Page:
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Journal cover: International Journal of Public Sector Management

International Journal of Public Sector Management

ISSN: 0951-3558

Online from: 1988

Subject Area: Industry and Public Sector Management

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New public management in developing countries: An analysis of success and failure with particular reference to Singapore and Bangladesh


Document Information:
Title:New public management in developing countries: An analysis of success and failure with particular reference to Singapore and Bangladesh
Author(s):Abu Elias Sarker, (Department of Business and Public Administration, University of Sharjah, Sharjah, United Arab Emirates)
Citation:Abu Elias Sarker, (2006) "New public management in developing countries: An analysis of success and failure with particular reference to Singapore and Bangladesh", International Journal of Public Sector Management, Vol. 19 Iss: 2, pp.180 - 203
Keywords:Bangladesh, Developing countries, Public administration, Singapore
Article type:Case study
DOI:10.1108/09513550610650437 (Permanent URL)
Publisher:Emerald Group Publishing Limited
Abstract:

Purpose – The purpose of this paper is to explore and analyse the factors influencing the relative success and failure of new public management (NPM) initiatives in the developing world, with particular reference to Singapore and Bangladesh.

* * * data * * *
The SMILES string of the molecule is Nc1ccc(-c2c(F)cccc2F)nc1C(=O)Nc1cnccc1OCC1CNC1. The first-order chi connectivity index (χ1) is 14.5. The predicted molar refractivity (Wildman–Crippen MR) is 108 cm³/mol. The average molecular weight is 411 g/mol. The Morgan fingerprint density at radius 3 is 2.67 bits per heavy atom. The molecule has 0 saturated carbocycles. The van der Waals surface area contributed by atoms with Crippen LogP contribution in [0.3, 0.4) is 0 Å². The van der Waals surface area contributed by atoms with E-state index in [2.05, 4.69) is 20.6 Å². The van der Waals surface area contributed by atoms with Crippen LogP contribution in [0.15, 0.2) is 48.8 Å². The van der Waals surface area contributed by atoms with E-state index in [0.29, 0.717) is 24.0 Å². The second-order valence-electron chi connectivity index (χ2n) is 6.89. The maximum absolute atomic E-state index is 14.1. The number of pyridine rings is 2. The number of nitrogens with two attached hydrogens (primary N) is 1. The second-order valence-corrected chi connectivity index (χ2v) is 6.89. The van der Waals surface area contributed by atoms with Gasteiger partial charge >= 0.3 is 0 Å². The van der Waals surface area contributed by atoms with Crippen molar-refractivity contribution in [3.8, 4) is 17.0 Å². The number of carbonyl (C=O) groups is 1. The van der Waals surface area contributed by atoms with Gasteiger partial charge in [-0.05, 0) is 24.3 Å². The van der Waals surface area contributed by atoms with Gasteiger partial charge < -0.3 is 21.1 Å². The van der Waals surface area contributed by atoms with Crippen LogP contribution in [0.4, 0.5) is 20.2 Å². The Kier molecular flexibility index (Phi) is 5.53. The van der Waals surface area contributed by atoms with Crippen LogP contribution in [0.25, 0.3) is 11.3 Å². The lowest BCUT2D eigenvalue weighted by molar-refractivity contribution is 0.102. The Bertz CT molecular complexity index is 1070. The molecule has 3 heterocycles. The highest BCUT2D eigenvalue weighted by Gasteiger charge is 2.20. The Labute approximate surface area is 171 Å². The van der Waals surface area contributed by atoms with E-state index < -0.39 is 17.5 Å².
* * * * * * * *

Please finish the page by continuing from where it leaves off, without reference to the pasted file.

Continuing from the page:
Design/methodology/approach – Secondary materials have been extensively used, interpreted and reinterpreted to substantiate the arguments. The analysis has been confined to two countries. However, the experiences of NPM initiatives of other countries have also been analysed to strengthen the arguments.

Findings – There are some critical factors such as the advanced level of economic development, the existence of a formal market economy, the rule of law, the advanced level of administrative infrastructure and state efficiency for the success of NPM-oriented reforms. To a large extent, Singapore fulfills these conditions. Bangladesh is lagging behind these conditions, and has achieved very little in NPM initiatives. The findings also indicate that there is still a greater role of the state in socio-economic transformation in general and implementation of market-oriented reforms in particular.

Practical implications – The Singapore case offers ample lessons for low-income developing countries such as Bangladesh who are struggling with their administrative reforms.

Originality/value – The value of the paper lies in clearly delineating the factors of success and failure and relating these to concrete cases on a comparative basis. More importantly, analyses of the Bangladesh case could be of immense value to state decision makers of Bangladesh and countries with similar socio-economic and political standings.



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